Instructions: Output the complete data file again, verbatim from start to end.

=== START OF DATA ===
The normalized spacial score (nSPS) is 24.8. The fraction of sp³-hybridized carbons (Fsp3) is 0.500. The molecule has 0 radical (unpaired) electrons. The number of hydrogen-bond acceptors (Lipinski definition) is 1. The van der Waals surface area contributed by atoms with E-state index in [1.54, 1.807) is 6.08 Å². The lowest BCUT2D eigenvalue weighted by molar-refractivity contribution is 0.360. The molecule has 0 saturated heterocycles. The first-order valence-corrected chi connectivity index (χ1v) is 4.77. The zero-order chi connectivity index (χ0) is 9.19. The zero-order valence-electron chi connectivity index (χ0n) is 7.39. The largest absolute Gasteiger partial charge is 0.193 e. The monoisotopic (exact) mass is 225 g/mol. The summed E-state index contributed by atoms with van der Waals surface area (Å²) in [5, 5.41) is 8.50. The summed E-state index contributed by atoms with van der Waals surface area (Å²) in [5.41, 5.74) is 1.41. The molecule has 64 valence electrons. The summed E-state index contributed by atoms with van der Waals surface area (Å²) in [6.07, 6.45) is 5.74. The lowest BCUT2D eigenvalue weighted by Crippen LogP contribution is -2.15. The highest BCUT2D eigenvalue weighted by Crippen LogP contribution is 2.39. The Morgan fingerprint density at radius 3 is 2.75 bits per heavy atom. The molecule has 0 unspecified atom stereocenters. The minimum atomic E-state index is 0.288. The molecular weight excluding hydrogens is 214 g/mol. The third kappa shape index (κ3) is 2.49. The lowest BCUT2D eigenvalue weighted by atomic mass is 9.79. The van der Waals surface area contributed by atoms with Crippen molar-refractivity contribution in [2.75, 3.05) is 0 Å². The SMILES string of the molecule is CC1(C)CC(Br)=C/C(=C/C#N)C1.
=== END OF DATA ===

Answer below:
The normalized spacial score (nSPS) is 24.8. The fraction of sp³-hybridized carbons (Fsp3) is 0.500. The molecule has 0 radical (unpaired) electrons. The number of hydrogen-bond acceptors (Lipinski definition) is 1. The van der Waals surface area contributed by atoms with E-state index in [1.54, 1.807) is 6.08 Å². The lowest BCUT2D eigenvalue weighted by molar-refractivity contribution is 0.360. The molecule has 0 saturated heterocycles. The first-order valence-corrected chi connectivity index (χ1v) is 4.77. The zero-order chi connectivity index (χ0) is 9.19. The zero-order valence-electron chi connectivity index (χ0n) is 7.39. The largest absolute Gasteiger partial charge is 0.193 e. The monoisotopic (exact) mass is 225 g/mol. The summed E-state index contributed by atoms with van der Waals surface area (Å²) in [5, 5.41) is 8.50. The summed E-state index contributed by atoms with van der Waals surface area (Å²) in [5.41, 5.74) is 1.41. The molecule has 64 valence electrons. The summed E-state index contributed by atoms with van der Waals surface area (Å²) in [6.07, 6.45) is 5.74. The lowest BCUT2D eigenvalue weighted by Crippen LogP contribution is -2.15. The highest BCUT2D eigenvalue weighted by Crippen LogP contribution is 2.39. The Morgan fingerprint density at radius 3 is 2.75 bits per heavy atom. The molecule has 0 unspecified atom stereocenters. The minimum atomic E-state index is 0.288. The molecular weight excluding hydrogens is 214 g/mol. The third kappa shape index (κ3) is 2.49. The lowest BCUT2D eigenvalue weighted by atomic mass is 9.79. The van der Waals surface area contributed by atoms with Crippen molar-refractivity contribution in [2.75, 3.05) is 0 Å². The SMILES string of the molecule is CC1(C)CC(Br)=C/C(=C/C#N)C1.